I have a lot of flat patterns to export for laser cutting. I'd like
to be able to do 2 things:
1: Have the profile be a closed polyline instead of multiple
disconnected line segments.
2: Eliminate the bend lines (secondary)
Any ideas for this?
Possible solution to #1. Save the SW flat pattern drawing as a dwg
file. Open the dwg file in AutoCAD or DWG Editor and use the PEDIT
command to join all the lines into a polyline.
Type PEDIT into the command line and hit enter. Choose "m" for
multiple and window select all the lines, hit enter. Say "yes" when
asked to convert to polylines. Choose teh "j" option to join the
lines and hit enter. You should now have a closed polyline region.
Yep, I'm very familiar with pedit et al. But a streamlined work flow
for hundreds of flat patterns for both me and the fabricator requires
that sw saves out a closed polyline, which it's never done afaik.
They added a 'merge endpoints' option recently but it appears to have
no effect. Another way is to select the face of the flat pattern in
part mode, saveas acis and choose 'selected face'. This will save out
a region which can then be exploded in acad. But ideally the job of
exporting the dxf files would be done by 'task scheduler' from the
Forget about using other apps, the functionality is already there.
I do at least a dozen flats per week with SoiledWorks since 98+. Here
is the answer:
In the sheet metal part:
1) Right click on Flat Pattern feature in the feature tree and select
2) Select Merge Faces option
Perform these same steps on your sheet metal part template. This will
provide continuous lines.
To remove bend lines in the sldddwg flat pattern:
In the feature tree, traverse to the drawing view and expand the part
features. Expand the Flat Pattern feature, right click the Bend Lines
feature and select HIDE.
That's excellent! Thanks! When you mentioned 'merge faces' it
reminded me that I havn't looked at that option for about 5 years and
totally forgotton about it - plus I never knew that it would produce
closed pline export data.
Good tip Dave and good discussion. I do this everyday for our fab
shop, but we do not need to have the laser profile dxf file as a
polyline. I'm curious why your laser software requires this. I suspect
that doing this might force you to eliminate any extraneous short
segments - anything shorter than the beam offset causes a program
error. We always send the layout as lines and arcs. The only other
thing we do is for ellipses, turn pellipse on, this turns the ellipse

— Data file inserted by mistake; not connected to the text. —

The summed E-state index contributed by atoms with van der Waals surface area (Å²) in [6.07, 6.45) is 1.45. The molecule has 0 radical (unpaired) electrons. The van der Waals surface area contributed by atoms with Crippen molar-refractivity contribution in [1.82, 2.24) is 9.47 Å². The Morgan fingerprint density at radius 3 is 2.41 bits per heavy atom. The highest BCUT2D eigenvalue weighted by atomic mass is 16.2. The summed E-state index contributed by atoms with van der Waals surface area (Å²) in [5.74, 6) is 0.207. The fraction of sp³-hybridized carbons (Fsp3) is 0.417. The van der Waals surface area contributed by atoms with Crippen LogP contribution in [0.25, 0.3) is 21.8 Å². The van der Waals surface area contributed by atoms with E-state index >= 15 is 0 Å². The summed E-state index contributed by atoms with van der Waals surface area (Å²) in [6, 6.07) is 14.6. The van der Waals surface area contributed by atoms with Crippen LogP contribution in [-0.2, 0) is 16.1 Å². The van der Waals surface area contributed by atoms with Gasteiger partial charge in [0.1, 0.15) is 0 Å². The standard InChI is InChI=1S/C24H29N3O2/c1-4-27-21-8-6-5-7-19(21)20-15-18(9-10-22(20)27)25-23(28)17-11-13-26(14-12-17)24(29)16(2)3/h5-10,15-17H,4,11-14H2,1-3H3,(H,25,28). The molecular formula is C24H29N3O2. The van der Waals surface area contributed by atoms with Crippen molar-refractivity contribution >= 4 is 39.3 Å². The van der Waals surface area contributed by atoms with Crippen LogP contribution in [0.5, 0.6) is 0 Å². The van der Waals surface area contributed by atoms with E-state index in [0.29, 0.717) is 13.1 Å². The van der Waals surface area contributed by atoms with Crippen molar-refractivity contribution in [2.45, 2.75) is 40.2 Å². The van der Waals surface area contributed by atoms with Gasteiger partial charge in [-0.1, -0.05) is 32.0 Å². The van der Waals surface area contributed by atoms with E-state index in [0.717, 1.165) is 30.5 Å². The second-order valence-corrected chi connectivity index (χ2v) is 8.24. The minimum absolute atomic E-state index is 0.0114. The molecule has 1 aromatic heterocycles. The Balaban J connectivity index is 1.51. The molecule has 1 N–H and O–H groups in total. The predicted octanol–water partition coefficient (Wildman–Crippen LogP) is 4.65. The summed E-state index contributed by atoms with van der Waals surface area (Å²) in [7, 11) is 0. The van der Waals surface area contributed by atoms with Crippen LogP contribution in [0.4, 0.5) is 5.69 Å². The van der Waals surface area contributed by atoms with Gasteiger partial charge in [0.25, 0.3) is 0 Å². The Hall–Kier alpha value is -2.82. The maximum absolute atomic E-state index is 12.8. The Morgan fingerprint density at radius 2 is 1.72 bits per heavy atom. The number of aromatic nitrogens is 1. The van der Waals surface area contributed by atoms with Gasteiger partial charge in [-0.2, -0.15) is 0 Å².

into short segments that the laser program handles (this involves
redrawing the ellipse). BTW, we use NCell and NC Express for our Mits
lasers and Finn-Power laser, and sometime Fabriwin for hand-coding.
One way to quickly eliminate the bendlines and bendnotes is turn off
sketches on the drawing template and then right click the flat view,
click properties and turn off display sheet metal bend notes. I do
this before adding any other notes or dim's to the drawing view. Then
use edit, copy to DWGeditor to put the view into dwgeditor. I stopped
using Autocad for transferring patterns last year and find dwg faster.
Some parts of this can be automated with a macro, and perhaps someone
with programming skills could automate the whole process.
Good tip, thanks.
One problem we have here is that we don't usually produce our sheet metal
parts using the sheet metal feature but rather we turn our solids into sheet
metal parts and in that case the merge faces option is not available. In
parts that end up having splined edges we typically have to go into the
exported dwg and manually clean it up by tracing over thee splined edge with
a p-line. We don't use the sheet metal feature because most of our parts
simply cannot be created using the functioality of sheetmetal in SW.
This works fine if you have to do it every once in a while but if you have
lots to do I don't know of any other method but the brute force way.
I'm curious - what is it in your parts that they end up as sheet metal
parts, but yet you can't use the sheet metal tools to produce them? Do you
do a lot of in-context stuff to define the geometry? Start with imported
We do a lot of aerospace type parts that have wierd curves and conical
shapes. We also find that doing cones using the sheet metal features does
not result in a true conical shape, and if we end up with a truncated cone
the splined curve usually requires clean-up so our laser guy can use it.